How I Get My Son to Behave—By Playing Pretend

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Playing make-believe will encourage my kid to behave… wait, what? That’s the basic idea.

Well, at least for my child it did, because instead of fighting against the imagination, I actually encouraged it. The catch is that I encouraged it to my advantage.

Like many parents, it took me a while to see that, as a parent, I could actually benefit from my child’s vivid imagination. Allow me to explain.

My five-year-old son Soren has an amazing imagination that makes me laugh, sometimes cringe, sometimes worry and other times wish I could be his age again.

As a parent, his imagination has done a magical thing for me: if I embrace the moment and follow along with his imagination in certain situations—especially those when I need him to behave the most—I win.

Here are some examples of how I use my son’s imagination to my advantage. (Costumes are encouraged.)

The “Supermarket-Turned-Erupting Volcano” Game

“Soren, we need to get all the groceries as fast as we can through the jungle. Watch out! The volcano is erupting and here comes the hot lava! Run, run, run! Hurry and grab all the things we need to survive. Phew! We made it to the safety line (checkout line). Good job Soren, we won’t be melting under hot lava and we have enough supplies to live.” 

Sure, we get some odd stares from people (and a few cute smiles , but I have a happy kid and a fridge full of groceries—in half the time.

The “Bathtub-Turned-Rescue from the Blazing Fire” Scenario

Instead of screaming bath time a hundred times and struggling to get Soren to break away from whatever he is doing for a bath; now, it’s the only safe haven for Soren and all his animals, toys and cars (only the ones appropriate for water of course) from the treacherous fire.

As he fights off the blaze surrounding us from the bath tub as our number one firefighter, he also gets in a good scrubbing. I call that a win-win.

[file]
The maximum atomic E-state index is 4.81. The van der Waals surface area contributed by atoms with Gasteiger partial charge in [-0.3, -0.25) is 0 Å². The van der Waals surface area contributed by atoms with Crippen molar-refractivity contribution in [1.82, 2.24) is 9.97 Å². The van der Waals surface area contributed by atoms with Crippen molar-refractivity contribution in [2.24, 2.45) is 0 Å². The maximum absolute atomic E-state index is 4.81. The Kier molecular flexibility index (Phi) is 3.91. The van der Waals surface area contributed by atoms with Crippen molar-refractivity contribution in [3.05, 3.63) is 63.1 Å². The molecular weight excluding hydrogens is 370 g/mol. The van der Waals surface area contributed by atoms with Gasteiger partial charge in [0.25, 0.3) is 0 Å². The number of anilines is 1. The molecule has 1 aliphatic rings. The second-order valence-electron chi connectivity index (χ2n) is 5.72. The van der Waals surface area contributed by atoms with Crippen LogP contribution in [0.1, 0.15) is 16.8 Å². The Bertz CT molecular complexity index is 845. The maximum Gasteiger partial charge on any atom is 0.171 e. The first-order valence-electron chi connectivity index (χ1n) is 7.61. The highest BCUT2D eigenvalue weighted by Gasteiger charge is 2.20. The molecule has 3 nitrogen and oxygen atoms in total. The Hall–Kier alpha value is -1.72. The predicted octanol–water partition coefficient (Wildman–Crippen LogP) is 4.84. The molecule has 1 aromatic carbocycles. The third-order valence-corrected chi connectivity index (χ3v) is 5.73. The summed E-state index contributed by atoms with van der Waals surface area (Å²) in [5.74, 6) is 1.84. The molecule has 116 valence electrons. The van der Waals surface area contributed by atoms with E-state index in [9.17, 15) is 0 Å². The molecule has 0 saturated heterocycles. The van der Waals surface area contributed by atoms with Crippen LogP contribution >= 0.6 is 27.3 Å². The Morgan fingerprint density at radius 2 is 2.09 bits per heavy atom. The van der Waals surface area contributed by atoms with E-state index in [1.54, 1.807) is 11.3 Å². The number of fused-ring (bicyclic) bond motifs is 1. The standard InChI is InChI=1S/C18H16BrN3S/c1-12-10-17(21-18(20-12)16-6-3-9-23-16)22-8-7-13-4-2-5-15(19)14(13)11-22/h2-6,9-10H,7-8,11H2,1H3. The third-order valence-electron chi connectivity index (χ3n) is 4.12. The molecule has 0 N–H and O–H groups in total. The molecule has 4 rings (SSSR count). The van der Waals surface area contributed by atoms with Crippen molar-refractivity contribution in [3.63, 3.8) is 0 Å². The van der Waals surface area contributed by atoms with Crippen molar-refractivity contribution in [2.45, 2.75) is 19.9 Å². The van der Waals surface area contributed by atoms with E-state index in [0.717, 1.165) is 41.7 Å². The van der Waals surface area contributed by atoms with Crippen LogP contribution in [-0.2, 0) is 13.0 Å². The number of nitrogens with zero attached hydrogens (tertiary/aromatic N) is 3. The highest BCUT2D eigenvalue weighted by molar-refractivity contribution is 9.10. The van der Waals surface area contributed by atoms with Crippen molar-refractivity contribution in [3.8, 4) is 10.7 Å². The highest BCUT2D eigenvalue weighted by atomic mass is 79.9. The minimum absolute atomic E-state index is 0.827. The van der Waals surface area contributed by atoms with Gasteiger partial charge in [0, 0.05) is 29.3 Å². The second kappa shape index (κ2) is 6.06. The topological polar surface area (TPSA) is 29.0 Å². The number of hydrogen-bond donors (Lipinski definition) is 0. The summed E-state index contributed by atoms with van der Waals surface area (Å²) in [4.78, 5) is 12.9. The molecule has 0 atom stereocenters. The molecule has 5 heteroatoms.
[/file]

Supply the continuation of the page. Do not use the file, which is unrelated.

The “Restaurant Table & Chair Turned-Pirate Ship” Solution

I am sure many parents can commiserate that a meal out is more hassle than its worth. Getting Soren to sit still in his chair was less likely to happen than winning the lottery.

But one day Soren decided to draw a treasure map as we ordered and waited for our food to arrive, which got me thinking why not extend the imagination to a pirate ship. So, our table and chairs became the ship with the dark ocean all around us, and as we traveled on the ship we drew our treasure map and charted our course for the treasure.

Occasionally, we encountered fellow ships along the way that we sword fought (with straws). As a result, dinners out became much more manageable.

So, there you have it: The next time your kid won’t listen, you need to get errands done, want to enjoy a meal out and you’re thinking to yourself “I don’t have time to play imaginary games“—embracing your child’s imagination might get you just a few steps closer to your goals.

And maybe, if you play your cards right, your kid might even think you are a pretty fun parent.


Featured Photo Courtesy: Nairi Gruzenski



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